by Elaine Henson |
Spring, ah… glorious spring. We all love the warmer temperatures, birds tweeting, trees and shrubs budding and blooming; all are signs that spring is here. In southeastern North Carolina, spring weather also means belle weather: weather that brings out the Cape Fear Garden Club’s Azalea Belles© all over town, dressed in the elaborate gowns shown in these photos at beautiful Airlie Gardens.
The belles’ main duty is to appear in the gardens during the annual Azalea Garden Tour, which is sponsored by the Cape Fear Garden Club. The tour dates back to 1953, but the belles made their debut during the 1969 tour. They have grown from 7 that first year to 132 in 2016. The belles must be at least 16 years of age and are from various New Hanover County high schools. They select their antebellum dresses, complete with hoop skirts and parasols, from three local dressmakers. Azalea Belles have become ambassadors, not only with the Azalea Garden Tour, but also with the North Carolina Azalea Festival.
The 2016 Azalea Garden Tour runs April 8, 9 and 10 with the twelve gardens open from 10 a.m. to 6 p.m. each day, with the exception of Airlie Gardens, which is only open Saturday and Sunday. The $25 tickets are good for all three days and can be purchased at each garden, online at www.azaleagardentour.org, at ticket outlets listed on the website, and at the North Carolina Azalea Festival office at Oleander Oaks. You can also see the list of the twelve gardens, descriptions, and other information on the website.
“Stepping into Spring” is the theme chosen by 2016 Tour Chairman Kimberly Exum. She has selected a variety of gardens ranging from a third generation horse farm to the historic gardens of UNCW’s Kenan and Wise Houses. One garden in Forest Hills runs along Burnt Mill Creek and another has over 200 azaleas in 1.3 acres. There are also small to average size gardens with a more formal look, one that offsets a large rambling yard with gravel and marble-studded paths. A Myrtle Grove Road garden has an outside living space under century old live oaks while a small garden is filled with plants, paths and art but has no grass to maintain. The outdoor space created by one garden owner, who is also an artist, shows how you can “paint” with flowers, and the garden overlooking the canal at Carolina Beach is a soothing oasis. Last but certainly not least, 67 acre Airlie Gardens will be open Saturday and Sunday. A new feature of the tour this year is Spectrum Gallery artists scattered throughout the gardens painting “en plein air” throughout the weekend.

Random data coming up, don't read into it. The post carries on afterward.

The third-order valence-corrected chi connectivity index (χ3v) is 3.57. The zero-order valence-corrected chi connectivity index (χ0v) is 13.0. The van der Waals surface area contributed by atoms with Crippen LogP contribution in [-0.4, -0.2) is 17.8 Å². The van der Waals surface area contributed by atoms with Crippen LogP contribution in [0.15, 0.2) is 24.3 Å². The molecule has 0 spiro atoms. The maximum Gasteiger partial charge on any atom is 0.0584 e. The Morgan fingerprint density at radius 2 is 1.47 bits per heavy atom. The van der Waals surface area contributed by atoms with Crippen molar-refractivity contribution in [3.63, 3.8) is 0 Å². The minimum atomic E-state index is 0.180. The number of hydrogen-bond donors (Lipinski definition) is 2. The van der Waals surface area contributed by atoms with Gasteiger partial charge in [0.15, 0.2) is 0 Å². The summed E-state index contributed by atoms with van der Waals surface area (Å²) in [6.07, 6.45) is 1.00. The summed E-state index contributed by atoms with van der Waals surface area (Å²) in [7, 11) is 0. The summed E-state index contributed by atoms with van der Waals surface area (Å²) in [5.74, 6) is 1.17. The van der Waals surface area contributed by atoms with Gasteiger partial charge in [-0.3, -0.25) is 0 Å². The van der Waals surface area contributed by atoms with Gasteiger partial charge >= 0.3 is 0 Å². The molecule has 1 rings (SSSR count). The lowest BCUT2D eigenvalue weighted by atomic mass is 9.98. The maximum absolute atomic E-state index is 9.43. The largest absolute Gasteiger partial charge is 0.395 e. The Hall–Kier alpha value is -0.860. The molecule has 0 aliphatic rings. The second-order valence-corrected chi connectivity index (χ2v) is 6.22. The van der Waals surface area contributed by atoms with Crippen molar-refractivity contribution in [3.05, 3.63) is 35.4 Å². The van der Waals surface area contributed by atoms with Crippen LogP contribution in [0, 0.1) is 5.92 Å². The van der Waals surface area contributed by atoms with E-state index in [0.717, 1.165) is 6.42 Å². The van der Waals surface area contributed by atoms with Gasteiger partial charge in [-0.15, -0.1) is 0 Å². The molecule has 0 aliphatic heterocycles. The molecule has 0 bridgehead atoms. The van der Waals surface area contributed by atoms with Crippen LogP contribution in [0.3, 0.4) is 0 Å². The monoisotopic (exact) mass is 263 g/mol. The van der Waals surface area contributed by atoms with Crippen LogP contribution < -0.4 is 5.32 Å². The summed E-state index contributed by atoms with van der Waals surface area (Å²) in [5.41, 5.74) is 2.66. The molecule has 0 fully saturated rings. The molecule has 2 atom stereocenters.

The tour opens with the Ribbon Cutting at the Hugh Morton Amphitheater at Greenfield Lake at 10 a.m. on Friday, April 8. No ticket is required to attend this event, and parking will be available at Legion Stadium, 2221 Carolina Beach Road, with a free shuttle to the event. The amphitheater has 1200 seats and is handicap accessible. The Parade of Belles featuring all 132 Azalea Belles opens the ceremony which also introduces festival celebrities, North Carolina Azalea Festival officers and other dignitaries. It concludes with Queen Azalea cutting the ribbon to officially open the tour followed by a reception in the Dr. Heber W. Johnson Rotary Garden. There, the “cookie ladies,” in their azalea pink aprons, offer trays of beautiful homemade goodies and pour punch for all in attendance.
After the blooms have faded and the belles have turned in their gowns, the Cape Fear Garden Club will award the profits from the tour. In October, all profits are given back to the community in the form of horticulture and beautification grants. Nonprofits can begin the grant process now by going to www.capefeargardenclub.org and clicking on the Grant link for guidelines and applications, which will be accepted May 1 to June 15, 2016. Last fall, Cape Fear Garden Club awarded $63,000 in grants, including two scholarships and an annual donation to the Audubon Society. In 2014 the figure was over $93,000.
By Elaine B. Henson